The European Economic and Social Committee (EESC) backs the Commission's proposals on CO2 emissions from passenger cars and commercial vehicles as a balanced compromise between the objectives of climate-neutral mobility, the innovation capacity of the European automotive industry and preserving quality jobs. However, the EESC draws attention to potential challenges to employment, which depends on the pace of the structural transition in the automotive industry.
Although the Commission assumes there will be a beneficial impact on employment, there are also dangers, says Dirk Bergrath, who drafted the EESC's opinion on the Commission's proposal. By strengthening the competitiveness of the EU automotive industry, the Commission expects to stimulate employment and create an additional 70 000 jobs by 2030. Meanwhile, Mr Bergrath stresses that the number of jobs depends on various scenarios.
If the structural transition does not lead, as expected, to plug-in hybrids but directly to less structurally complex electrified vehicles, the employment sector would be affected in a negative way, explains Mr Bergrath.
The EESC emphasizes that the structural transition towards alternative powertrains, digitalisation and networking, and autonomous driving should be accompanied by industrial policy measures.
The EU cohesion policy supports regions lagging behind, but now the transition in the automotive industry is affecting many of the richest regions, take for example Barcelona, the north of Italy, which are very important areas for the automotive sector, says Mr Bergrath.
The European car industry currently employs around 2.3 million workers directly in vehicle manufacturing and another 10 million indirectly. Initial results of a study by Fraunhofer IAO show that, in the best case scenario, around 10-12% of jobs involving powertrains will be lost by 2030 as part of the technological switchover. That would amount to between 25 000 and 30 000 jobs in Germany alone. The same would be true for an accelerated phasing out of diesel technology, which, due to the greater complexity, particularly of the supplied parts, has a 30-40% greater bearing on employment than petrol engine parts. Risks to employment are also emerging as a result of digitalisation and the increased delocalization of production to other regions of the world.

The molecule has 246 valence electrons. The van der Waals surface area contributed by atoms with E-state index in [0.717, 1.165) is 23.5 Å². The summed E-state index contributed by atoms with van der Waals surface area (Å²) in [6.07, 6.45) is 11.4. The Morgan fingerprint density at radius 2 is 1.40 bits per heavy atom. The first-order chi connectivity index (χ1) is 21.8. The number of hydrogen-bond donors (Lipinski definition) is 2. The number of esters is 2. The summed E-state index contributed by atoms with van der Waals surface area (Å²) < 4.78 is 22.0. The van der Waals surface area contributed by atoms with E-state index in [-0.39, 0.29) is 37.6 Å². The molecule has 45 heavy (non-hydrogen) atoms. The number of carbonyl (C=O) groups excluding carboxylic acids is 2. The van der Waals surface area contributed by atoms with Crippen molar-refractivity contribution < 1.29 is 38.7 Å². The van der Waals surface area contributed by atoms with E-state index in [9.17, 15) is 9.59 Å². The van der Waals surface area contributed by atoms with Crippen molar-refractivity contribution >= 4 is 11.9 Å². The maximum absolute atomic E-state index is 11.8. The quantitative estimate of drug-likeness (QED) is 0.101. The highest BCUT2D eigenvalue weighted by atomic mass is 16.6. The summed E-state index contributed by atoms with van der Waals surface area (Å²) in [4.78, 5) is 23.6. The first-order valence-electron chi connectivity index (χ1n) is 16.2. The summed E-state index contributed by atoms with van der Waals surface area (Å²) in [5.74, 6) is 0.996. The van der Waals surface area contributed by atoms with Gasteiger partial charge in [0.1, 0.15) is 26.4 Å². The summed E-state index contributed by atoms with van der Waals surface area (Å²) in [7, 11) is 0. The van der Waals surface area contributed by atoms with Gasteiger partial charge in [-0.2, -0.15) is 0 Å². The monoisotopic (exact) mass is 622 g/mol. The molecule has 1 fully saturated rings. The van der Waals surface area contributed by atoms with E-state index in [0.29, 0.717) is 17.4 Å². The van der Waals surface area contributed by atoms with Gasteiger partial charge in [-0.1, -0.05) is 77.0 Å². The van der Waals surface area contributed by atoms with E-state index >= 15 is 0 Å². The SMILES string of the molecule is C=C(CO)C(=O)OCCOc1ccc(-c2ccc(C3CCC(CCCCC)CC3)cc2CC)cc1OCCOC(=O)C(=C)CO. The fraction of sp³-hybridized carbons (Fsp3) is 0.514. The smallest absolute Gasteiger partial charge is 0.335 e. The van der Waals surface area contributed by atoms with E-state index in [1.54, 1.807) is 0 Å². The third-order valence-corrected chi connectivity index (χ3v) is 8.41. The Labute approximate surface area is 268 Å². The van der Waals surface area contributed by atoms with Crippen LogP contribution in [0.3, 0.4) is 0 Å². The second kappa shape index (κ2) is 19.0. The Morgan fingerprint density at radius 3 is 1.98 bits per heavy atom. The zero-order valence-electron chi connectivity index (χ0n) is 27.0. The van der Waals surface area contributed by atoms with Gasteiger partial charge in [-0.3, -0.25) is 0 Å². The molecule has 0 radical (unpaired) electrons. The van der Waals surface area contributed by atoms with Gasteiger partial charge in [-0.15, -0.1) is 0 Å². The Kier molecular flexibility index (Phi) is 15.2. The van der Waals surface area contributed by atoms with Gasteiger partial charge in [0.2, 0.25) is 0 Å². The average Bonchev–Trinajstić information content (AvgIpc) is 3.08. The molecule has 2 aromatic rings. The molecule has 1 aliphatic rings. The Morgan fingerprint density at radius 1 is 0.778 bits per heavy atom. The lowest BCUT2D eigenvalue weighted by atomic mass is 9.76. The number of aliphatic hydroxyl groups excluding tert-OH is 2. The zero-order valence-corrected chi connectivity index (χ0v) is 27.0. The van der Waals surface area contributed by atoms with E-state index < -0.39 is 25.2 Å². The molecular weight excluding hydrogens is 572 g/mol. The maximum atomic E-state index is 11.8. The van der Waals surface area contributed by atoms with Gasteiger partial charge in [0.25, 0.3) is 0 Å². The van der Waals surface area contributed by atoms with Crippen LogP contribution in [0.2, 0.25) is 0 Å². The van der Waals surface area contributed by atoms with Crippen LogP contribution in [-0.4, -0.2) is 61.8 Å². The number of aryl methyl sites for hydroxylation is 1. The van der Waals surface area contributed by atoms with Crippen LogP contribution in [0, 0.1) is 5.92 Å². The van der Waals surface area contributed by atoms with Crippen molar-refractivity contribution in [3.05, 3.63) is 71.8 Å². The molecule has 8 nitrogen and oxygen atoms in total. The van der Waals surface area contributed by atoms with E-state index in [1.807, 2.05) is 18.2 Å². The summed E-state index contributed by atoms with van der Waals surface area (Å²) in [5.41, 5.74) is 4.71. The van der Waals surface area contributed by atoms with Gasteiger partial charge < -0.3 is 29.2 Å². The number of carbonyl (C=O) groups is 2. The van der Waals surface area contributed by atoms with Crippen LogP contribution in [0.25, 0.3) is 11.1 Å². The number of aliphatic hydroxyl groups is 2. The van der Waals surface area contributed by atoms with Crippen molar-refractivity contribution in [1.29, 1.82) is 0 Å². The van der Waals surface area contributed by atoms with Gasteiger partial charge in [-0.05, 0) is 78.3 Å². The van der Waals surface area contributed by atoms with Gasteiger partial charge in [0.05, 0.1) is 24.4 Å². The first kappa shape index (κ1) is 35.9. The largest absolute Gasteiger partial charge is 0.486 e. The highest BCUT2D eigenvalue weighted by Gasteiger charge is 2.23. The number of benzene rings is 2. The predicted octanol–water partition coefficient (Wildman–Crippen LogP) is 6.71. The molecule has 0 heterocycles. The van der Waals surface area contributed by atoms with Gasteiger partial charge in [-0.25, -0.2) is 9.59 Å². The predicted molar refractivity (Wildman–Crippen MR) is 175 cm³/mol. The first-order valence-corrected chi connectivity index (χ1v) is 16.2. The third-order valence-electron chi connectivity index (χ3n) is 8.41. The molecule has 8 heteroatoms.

The EESC believes that it is vital to ensure that the skills and qualifications of car industry workers are improved and updated, since the structural transition could lead to new trends for new qualifications. For instance, the production of electric cars would require employees to gain extensive skills in areas such as electrical engineering, electrochemistry or behavior of materials.
The EU is among the world's biggest motor vehicle manufacturers and a leader when it comes to private investment in research and development. Currently, it seeks to establish an EU Battery Alliance with the aim of building a European battery supply chain for electric vehicles, but the EESC calls for more affirmative action.
Europe has an advantage in combustion engines and we must make sure that its competitive edge on alternative powertrains is not lost to the US or China, says Mr Bergrath. According to the European Automobile Manufacturers Association, despite a constant growth in the use of alternative fuel vehicles, in 2017 this type of cars accounted for 5.7% of the EU market.
In order to support a sustainable and regionally balanced decarbonisation of the transport sector, the Commission plans to allocate €800 million from the EU budget to improve the infrastructure for cars driving on alternative fuels. Meanwhile, the EESC believes that any fines, under both the existing and the new regulation, should be used to support the sector and its workers through the transition towards low-carbon products.
Furthermore, the EESC considers the planned interim target for 2025 of a 15% emission reduction to be very demanding, especially knowing that the required changes to combustion engines are at the cutting edge of technology. Since alternative fuel vehicles still play a minor role in the EU market, achieving the set goal by 2025 will be especially difficult for light commercial vehicles, which have longer production and development cycles, says the EESC. Mr Bergrath emphasizes the importance of a proper mid-term assessment, which will determine if an adaption reduction targets for 2030 is needed.
This regulation could be part of helping the industry to be innovative, says the rapporteur.
The European Commission's proposal seeks to reduce CO2 emissions by around 170 million tons in the period from 2020 to 2030. In October 2014, the EU set a binding goal of reducing emissions across the EU by at least 40% compared with 1990 levels, and to do so by 2030. This target is based on the global medium-term objectives of the Paris Agreement on climate change.